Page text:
We’ve known for a while that Honda was killing off the iconic CBR600RR from its line-up because the costs to meet Euro4 regulations were too high to consider when compared to the falling sales of the bike – and now we’ve got the first official confirmation of that from a Honda boss.
Speaking about the actual future of the 600, Public Relations Director at Honda France Bruno Chemin (pictured, below) has said on record that the Honda CBR600 IS gone for the immediate future – but he WON’T say that the bike won’t make a return at some point.
Speaking to French title Moto Revue, Chemin was very clear about the reasons for stopping the 600 now and also about the odd rumour or two for what we might see from Honda in the pretty-near future.
Chemin said: “We have stopped the CBR600 for two main reasons. The first is that the 600 supersport market has fallen sharply in recent years. It is no longer big seller for Honda in annual sales. And there is the Euro4 legislation.
“To put the CBR600 into the Euro4 class would have been technically possible. But this development has a cost and the operation needed to do that would not have been profitable. That’s why Honda has decided to stop the development of this model.
“The CBR600 is still going to be sold elsewhere whilst there is stock. It will be sold in North America for example. And with the slow pace at which they sell, it may still remain on sale after January 1, 2017. In order for Honda to meet the end of the commercial life of these Euro3 machines, a small regulatory exception has been made. After January 1, 2017, it is still possible to market new Euro3 models, but in low volumes: no more than 10% of the sales volume recorded on the model concerned in the past two years.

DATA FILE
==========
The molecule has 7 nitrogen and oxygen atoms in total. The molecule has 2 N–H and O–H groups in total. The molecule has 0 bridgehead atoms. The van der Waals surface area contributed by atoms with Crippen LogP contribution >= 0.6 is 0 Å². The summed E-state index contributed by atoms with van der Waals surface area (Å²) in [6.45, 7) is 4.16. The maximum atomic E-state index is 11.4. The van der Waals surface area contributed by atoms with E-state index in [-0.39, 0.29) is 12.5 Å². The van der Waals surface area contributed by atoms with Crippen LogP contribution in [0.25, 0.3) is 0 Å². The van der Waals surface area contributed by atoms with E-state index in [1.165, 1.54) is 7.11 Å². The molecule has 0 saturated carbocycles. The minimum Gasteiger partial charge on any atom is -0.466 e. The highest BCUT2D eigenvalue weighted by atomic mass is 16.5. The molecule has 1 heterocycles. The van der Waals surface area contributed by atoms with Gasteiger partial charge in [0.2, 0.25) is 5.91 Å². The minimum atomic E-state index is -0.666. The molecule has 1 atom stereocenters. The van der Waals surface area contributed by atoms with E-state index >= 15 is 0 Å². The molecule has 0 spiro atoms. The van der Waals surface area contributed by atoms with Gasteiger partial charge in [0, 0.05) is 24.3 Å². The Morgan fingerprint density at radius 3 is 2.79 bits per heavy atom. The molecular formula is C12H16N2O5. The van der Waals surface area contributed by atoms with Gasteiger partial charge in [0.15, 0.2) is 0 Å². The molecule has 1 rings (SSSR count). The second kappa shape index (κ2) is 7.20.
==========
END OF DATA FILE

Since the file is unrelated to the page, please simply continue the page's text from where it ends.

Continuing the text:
“The development of the CBR1000 continues. And in the middleweight class Honda offers the CBR500R and CBR650F, one is a twin and one is a four-cylinder option. They are machines with less sporting pretensions than the CBR600, but they are more accessible, both in price and in terms of control. And they have found their audience. So no, it’s not a case of there being a a hole in the sports range. The CBR600 shared some of its engine with the Hornet 600 and that has also left our range because of Euro4. To my knowledge, there are currently no plans for a 800 Hornet, either.
“If you ask me if this is the end after nearly 30 years of the CBR600 then I would say that simply, we can not be so categorical. The development is suspended and there are currently no plans for a future CBR600. But nothing forbids us to return to class in a few years, if the market has changed.”
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